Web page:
This morning, TDMR was notified that Governor Greg Abbott has now signed into law SB 207, the legislation which makes major changes and improvements to the way the Texas Health and Human Services Commission Office of Inspector General will work.
The last half of 2014 and 2015 was a tumultuous period for the agency. It started with hearings before the House Human Services Committee about the agency’s subversion of due process rights supposedly guaranteed Medicaid providers under SB 1803 which was enacted last legislative session.
Then came the scathing report and subsequent hearings of the Sunset Advisory Commission about OIG’s ineffectiveness in uncovering Medicaid waste, fraud and abuse and its destructive treatment of Medicaid providers.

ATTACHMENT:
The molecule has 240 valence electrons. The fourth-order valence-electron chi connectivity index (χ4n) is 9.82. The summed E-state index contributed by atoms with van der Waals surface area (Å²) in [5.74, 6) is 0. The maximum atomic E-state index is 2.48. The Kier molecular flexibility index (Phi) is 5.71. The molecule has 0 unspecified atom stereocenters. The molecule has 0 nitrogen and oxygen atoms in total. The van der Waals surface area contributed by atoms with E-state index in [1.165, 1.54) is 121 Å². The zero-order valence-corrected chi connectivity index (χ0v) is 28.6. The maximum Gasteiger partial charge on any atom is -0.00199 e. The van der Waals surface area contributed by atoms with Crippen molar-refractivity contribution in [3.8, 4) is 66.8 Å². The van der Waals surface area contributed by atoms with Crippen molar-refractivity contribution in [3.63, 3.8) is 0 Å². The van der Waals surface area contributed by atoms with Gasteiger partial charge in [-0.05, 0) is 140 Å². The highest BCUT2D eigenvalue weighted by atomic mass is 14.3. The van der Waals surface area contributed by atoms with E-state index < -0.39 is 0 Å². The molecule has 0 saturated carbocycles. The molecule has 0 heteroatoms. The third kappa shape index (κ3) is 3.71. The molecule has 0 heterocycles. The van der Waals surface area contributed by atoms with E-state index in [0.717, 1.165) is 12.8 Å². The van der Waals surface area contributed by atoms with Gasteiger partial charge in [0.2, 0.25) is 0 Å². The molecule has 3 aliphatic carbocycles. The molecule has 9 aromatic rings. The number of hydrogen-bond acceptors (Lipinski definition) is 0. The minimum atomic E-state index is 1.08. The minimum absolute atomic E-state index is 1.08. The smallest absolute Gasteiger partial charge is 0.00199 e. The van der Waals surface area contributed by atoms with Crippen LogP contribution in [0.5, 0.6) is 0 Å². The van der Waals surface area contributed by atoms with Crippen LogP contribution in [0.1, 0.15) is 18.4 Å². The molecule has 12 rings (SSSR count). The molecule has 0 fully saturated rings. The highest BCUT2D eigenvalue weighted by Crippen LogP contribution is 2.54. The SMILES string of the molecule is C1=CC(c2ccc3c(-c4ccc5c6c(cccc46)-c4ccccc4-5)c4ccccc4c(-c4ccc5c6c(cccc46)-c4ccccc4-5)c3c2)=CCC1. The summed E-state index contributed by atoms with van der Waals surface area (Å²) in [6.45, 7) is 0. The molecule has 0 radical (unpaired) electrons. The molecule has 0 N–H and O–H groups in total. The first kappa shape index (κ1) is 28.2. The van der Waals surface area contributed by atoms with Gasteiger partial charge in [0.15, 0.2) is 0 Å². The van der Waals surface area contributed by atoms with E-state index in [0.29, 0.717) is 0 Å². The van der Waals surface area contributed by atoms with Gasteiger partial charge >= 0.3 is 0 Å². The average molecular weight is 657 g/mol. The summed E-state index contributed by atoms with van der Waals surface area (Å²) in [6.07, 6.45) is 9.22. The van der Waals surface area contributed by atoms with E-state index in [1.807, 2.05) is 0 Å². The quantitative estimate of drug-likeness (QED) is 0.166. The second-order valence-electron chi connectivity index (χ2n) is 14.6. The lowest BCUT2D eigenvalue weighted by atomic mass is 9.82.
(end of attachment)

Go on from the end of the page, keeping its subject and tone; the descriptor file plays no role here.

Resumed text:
Following shortly afterwards were revelations about former deputy inspector general for enforcement Jack Stick’s preferential treatment of Austin software firm 21CT in getting the company a no-bid contract for Medicaid fraud detection software. This led to Stick’s departure as HHSC chief counsel. Then former inspector general Doug Wilson and his wife were found to be in on the act, giving the company a preferential contract in the Department of Family Services which led to Wilson’s resignation. And it went on and on with investigations from the State Auditor’s office, the Public Integrity Unit and the governor’s own strike force as well as the FBI.
Time to get it right
The agency now under Stuart Bowen has a chance to get it right and find actual medicaid fraud and abuse.
Major federal anti-fraud actions underway
The signing announcement comes on the heels of arrests by the FBI earlier this week in the Rio Grande Valley of two individuals on charges of Medicaid fraud and a major nationwide operation by the Department of Justice that led to 243 individuals from around the country being arrested on charges of defrauding the Medicare system of $712 million through false billing.
This all means that Medicaid providers need to keep their noses clean.